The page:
Culture Guard executive director Kari Simpson spoke to reporters outside the Riverside Calvary Church in Langley on Sunday, Dec. 6, to confirm in-person services were again held despite a provincial COVID-19 order to the contrary. Simpson said a ticket issued a week earlier for breaching the ban would be challenged in court. (Dan Ferguson/Langley Advance Times)

Culture Guard executive director Kari Simpson spoke to reporters outside the Riverside Calvary Church in Langley on Sunday, Dec. 6, to confirm in-person services were again held despite a provincial COVID-19 order to the contrary. Simpson said a ticket issued a week earlier for breaching the ban would be challenged in court. (Dan Ferguson/Langley Advance Times)

VIDEO: B.C. church defies provincial ban on in-person services for a second time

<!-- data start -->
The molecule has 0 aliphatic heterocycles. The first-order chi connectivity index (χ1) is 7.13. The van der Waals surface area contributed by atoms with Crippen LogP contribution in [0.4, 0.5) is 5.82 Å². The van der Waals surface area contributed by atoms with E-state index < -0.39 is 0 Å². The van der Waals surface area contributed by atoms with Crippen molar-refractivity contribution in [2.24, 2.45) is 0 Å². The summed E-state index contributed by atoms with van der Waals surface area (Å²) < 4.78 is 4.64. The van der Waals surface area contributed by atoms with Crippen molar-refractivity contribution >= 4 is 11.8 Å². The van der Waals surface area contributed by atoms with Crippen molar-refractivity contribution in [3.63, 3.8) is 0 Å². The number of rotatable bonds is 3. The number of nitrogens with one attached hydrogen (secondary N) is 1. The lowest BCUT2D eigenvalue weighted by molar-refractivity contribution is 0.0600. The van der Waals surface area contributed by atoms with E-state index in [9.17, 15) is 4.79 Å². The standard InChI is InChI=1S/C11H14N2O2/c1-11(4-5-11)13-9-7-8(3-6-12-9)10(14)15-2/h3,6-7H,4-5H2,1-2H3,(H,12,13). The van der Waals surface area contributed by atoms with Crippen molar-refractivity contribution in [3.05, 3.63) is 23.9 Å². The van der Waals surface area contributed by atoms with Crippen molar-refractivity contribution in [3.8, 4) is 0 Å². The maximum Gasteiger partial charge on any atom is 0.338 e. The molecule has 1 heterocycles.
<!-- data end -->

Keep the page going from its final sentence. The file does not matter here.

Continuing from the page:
Plans legal challenge of $2,300 fine issued in November

A B.C. church that was fined for holding in-person services a week ago held them again on Sunday, Dec. 6 in Langley, with what one witness described as “bylaw officers” observing from the parking lot.

However, no tickets were issued to the Riverside Calvary church at the time, said Kari Simpson, executive director of the Langley-based Culture Guard group.

Interviewed at the church, Simpson told reporters attendance at the morning service overflowed from the chapel into a church fellowship hall in the same complex as the chapel, located in the 9600 block of 201 Street.

While some parishioners wore masks, others did not, Simpson said.

“I see a lot of people exercising their right to wear masks and I see a lot of people exercising their right not to wear masks,” Simpson said.

READ MORE: Langley church fined for holding in-person Sunday service

Simpson said the $2,300 fine levied on the previous Sunday, Nov. 29, will be challenged in court, with the church entering a not-guilty plea.

“I think it’s an opportunity,” Simpson commented.

“[Provincial health officer] Bonnie Henry is going to have to justify her position on this. I think she’s going to have real trouble.”